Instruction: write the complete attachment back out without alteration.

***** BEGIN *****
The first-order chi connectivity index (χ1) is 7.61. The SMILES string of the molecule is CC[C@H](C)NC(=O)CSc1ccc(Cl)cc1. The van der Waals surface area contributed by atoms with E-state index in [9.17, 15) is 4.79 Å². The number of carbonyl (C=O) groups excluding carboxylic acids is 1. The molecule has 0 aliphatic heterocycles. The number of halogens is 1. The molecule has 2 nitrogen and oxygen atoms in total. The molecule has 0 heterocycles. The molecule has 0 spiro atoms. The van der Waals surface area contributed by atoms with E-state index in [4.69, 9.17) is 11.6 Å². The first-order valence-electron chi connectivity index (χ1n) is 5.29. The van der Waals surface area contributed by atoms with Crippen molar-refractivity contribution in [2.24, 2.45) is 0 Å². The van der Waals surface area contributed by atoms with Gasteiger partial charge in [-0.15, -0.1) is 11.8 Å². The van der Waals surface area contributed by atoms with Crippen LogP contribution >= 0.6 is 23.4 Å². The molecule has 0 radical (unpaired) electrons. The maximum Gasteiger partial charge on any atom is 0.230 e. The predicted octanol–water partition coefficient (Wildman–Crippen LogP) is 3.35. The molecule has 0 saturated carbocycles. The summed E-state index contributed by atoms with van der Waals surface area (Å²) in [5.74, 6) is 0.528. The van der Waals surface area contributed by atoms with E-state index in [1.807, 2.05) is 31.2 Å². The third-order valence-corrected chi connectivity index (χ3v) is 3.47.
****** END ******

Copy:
The first-order chi connectivity index (χ1) is 7.61. The SMILES string of the molecule is CC[C@H](C)NC(=O)CSc1ccc(Cl)cc1. The van der Waals surface area contributed by atoms with E-state index in [9.17, 15) is 4.79 Å². The number of carbonyl (C=O) groups excluding carboxylic acids is 1. The molecule has 0 aliphatic heterocycles. The number of halogens is 1. The molecule has 2 nitrogen and oxygen atoms in total. The molecule has 0 heterocycles. The molecule has 0 spiro atoms. The van der Waals surface area contributed by atoms with E-state index in [4.69, 9.17) is 11.6 Å². The first-order valence-electron chi connectivity index (χ1n) is 5.29. The van der Waals surface area contributed by atoms with Crippen molar-refractivity contribution in [2.24, 2.45) is 0 Å². The van der Waals surface area contributed by atoms with Gasteiger partial charge in [-0.15, -0.1) is 11.8 Å². The van der Waals surface area contributed by atoms with Crippen LogP contribution >= 0.6 is 23.4 Å². The molecule has 0 radical (unpaired) electrons. The maximum Gasteiger partial charge on any atom is 0.230 e. The predicted octanol–water partition coefficient (Wildman–Crippen LogP) is 3.35. The molecule has 0 saturated carbocycles. The summed E-state index contributed by atoms with van der Waals surface area (Å²) in [5.74, 6) is 0.528. The van der Waals surface area contributed by atoms with E-state index in [1.807, 2.05) is 31.2 Å². The third-order valence-corrected chi connectivity index (χ3v) is 3.47.